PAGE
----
Job Growth and Fed Policy Outlook |

The US unemployment report for August showed modest job growth, a slowdown in wage growth, and a relatively sharp jump in the unemployment rate, all clear signs that the US labor market is normalizing. It’s challenging to expect inflation to accelerate in this context, so the likelihood of the Federal Reserve raising interest rates in September and possibly in November is diminishing.

Job growth in the US in August reached 187,000, slightly surpassing the modest forecast of 170,000. However, the previous two months were revised downward by a total of 110,000 jobs. The report adds weight to the argument that there is a sustained trend of weakening in hiring. In the private sector, the increase was 179,000, with 102,000 of those jobs coming from the private education and healthcare sector. A positive development in terms of its impact on inflation is the increase in the labor force participation rate – a measure calculated as the sum of unemployed and employed individuals as a percentage of the total working-age population. An increase in this rate means a “net” inflow into the category of those who are either employed or actively seeking employment, which should exert downward pressure on wages and, subsequently, consumer inflation in the US. The decline in this rate in 2020 led to the phenomenon of sustained inflation pressures, which the labor market continues to generate. With its return to normal levels, this effect is likely to be a deflationary factor:

Along with the rise in the labor force participation rate, wage growth is also starting to slow down, with August recording a 0.2% MoM increase compared to a forecast of 0.3%. This marks the first drop below 0.3% in over six months. The unemployment rate jumped from 3.5% to 3.8%, clearly indicating a slowdown in the pace of labor demand growth.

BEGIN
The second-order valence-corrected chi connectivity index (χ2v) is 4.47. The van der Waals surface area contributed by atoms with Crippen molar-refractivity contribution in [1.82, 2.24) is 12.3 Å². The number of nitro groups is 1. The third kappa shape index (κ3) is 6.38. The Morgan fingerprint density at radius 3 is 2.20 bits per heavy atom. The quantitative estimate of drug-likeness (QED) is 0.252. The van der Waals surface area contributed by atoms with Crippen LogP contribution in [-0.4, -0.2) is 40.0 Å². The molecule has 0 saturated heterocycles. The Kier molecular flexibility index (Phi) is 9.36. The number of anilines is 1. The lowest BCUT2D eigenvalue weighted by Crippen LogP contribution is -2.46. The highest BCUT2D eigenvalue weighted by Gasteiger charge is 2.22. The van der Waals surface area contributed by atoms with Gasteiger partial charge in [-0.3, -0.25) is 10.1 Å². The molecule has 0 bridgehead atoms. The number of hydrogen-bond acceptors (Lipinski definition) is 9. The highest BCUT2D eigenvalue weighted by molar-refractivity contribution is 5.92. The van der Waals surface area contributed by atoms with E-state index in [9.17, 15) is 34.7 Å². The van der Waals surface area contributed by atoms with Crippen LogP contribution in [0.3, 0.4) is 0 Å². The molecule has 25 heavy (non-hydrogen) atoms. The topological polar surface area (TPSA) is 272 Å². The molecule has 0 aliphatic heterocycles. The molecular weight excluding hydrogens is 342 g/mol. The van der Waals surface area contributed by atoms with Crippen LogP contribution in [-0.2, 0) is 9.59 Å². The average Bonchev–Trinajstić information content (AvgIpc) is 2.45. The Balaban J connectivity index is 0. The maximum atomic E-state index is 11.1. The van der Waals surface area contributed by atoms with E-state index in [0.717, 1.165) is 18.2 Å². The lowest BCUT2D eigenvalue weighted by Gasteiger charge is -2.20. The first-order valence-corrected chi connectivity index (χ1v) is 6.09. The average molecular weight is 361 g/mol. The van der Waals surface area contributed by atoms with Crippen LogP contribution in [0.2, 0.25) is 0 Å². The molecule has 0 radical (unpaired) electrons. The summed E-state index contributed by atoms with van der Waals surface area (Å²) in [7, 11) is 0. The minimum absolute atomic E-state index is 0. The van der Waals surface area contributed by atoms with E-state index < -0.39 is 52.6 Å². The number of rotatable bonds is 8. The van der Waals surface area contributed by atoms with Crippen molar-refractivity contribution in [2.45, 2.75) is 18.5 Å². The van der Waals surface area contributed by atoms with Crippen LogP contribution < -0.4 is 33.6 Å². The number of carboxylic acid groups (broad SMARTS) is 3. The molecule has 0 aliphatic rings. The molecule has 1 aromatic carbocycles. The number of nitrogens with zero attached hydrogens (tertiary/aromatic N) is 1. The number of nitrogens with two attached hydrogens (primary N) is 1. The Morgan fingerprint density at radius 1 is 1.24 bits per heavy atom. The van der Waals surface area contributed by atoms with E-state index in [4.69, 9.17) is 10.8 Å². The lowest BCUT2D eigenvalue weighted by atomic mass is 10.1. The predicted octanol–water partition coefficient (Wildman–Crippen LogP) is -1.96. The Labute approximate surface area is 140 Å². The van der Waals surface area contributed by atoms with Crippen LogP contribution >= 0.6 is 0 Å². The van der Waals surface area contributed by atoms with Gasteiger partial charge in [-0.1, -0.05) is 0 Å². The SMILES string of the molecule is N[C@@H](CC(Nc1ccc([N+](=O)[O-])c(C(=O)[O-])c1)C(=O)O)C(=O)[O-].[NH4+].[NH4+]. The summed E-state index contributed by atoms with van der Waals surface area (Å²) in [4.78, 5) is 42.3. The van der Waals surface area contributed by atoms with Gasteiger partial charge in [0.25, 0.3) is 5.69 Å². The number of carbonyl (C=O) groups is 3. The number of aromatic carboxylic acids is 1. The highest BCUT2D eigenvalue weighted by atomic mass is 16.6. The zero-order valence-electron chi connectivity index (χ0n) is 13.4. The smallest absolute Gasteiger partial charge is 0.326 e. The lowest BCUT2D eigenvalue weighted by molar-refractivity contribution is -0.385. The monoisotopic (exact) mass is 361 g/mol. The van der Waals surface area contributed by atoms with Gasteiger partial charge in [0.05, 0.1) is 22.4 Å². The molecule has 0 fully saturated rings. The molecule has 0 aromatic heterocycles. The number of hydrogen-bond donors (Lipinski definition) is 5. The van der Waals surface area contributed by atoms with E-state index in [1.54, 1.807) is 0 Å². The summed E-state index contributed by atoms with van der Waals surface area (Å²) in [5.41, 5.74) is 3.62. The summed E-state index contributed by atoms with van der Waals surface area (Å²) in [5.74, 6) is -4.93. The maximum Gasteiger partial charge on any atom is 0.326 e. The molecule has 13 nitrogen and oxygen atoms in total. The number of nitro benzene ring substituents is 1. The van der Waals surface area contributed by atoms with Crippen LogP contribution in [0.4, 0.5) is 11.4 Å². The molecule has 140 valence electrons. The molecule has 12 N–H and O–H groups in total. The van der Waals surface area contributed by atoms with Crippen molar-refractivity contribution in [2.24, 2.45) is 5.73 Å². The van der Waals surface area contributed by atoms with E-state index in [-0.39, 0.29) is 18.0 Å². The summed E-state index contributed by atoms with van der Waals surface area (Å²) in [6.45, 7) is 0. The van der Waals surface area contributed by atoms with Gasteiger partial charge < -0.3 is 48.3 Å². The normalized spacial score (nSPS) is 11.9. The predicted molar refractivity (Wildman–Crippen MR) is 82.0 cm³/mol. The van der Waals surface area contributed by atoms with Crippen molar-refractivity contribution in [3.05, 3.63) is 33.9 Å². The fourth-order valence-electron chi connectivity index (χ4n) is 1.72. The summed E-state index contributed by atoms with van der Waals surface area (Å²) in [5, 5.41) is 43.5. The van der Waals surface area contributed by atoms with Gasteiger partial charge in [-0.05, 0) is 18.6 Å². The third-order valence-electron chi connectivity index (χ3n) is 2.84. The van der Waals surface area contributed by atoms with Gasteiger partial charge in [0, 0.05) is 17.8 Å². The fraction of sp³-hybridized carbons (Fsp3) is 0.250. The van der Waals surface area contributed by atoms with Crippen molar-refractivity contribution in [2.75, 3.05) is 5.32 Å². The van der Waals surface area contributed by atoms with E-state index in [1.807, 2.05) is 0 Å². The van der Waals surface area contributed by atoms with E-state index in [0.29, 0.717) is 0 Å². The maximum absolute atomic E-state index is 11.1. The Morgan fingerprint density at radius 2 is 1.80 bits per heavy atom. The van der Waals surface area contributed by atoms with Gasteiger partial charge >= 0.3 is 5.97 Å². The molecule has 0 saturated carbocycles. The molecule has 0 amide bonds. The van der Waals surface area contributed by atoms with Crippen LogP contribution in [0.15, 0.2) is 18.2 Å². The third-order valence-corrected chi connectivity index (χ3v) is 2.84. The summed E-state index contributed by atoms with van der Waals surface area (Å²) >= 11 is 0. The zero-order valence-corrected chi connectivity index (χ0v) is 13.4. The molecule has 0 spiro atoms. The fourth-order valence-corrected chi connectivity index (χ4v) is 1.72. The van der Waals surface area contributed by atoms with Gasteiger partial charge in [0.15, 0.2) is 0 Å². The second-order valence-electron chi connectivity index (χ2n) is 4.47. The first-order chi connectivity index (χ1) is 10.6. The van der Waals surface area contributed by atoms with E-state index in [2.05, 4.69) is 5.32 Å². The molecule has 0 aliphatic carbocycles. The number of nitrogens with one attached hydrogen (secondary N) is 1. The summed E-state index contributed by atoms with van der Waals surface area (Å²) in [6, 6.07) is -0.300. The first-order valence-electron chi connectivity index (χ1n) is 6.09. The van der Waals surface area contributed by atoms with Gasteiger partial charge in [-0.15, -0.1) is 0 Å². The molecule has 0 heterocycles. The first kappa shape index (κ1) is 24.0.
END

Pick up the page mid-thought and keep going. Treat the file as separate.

The probability of the Federal Reserve raising rates in September in the face of such soft figures is sharply decreasing, and the pause is likely to extend into November.

The markets did not see anything critical in the unemployment report in terms of recession risks in the US. Short-term Treasury yields returned to levels preceding the report release after a brief dip, and long-term bond yields even increased slightly, from 4.10% to 4.18% for 10-year Treasury bonds. Consequently, the report had no significant impact on the US dollar, which strengthened against major currencies after a brief bearish correction. The dollar index rose from 103.50 to 104 points, and the price formed a chart pattern rebounding from a support line, which previously acted as resistance, serving as a confirmation of bullish intentions:

This week, we can expect the release of the US ISM Services PMI on Wednesday, which will also include respondents’ assessments of hiring conditions and price pressures and is expected to be closely watched by the market. In Europe, the third estimate of second-quarter GDP growth will be released on Thursday, and Germany’s inflation report will be published on Friday.


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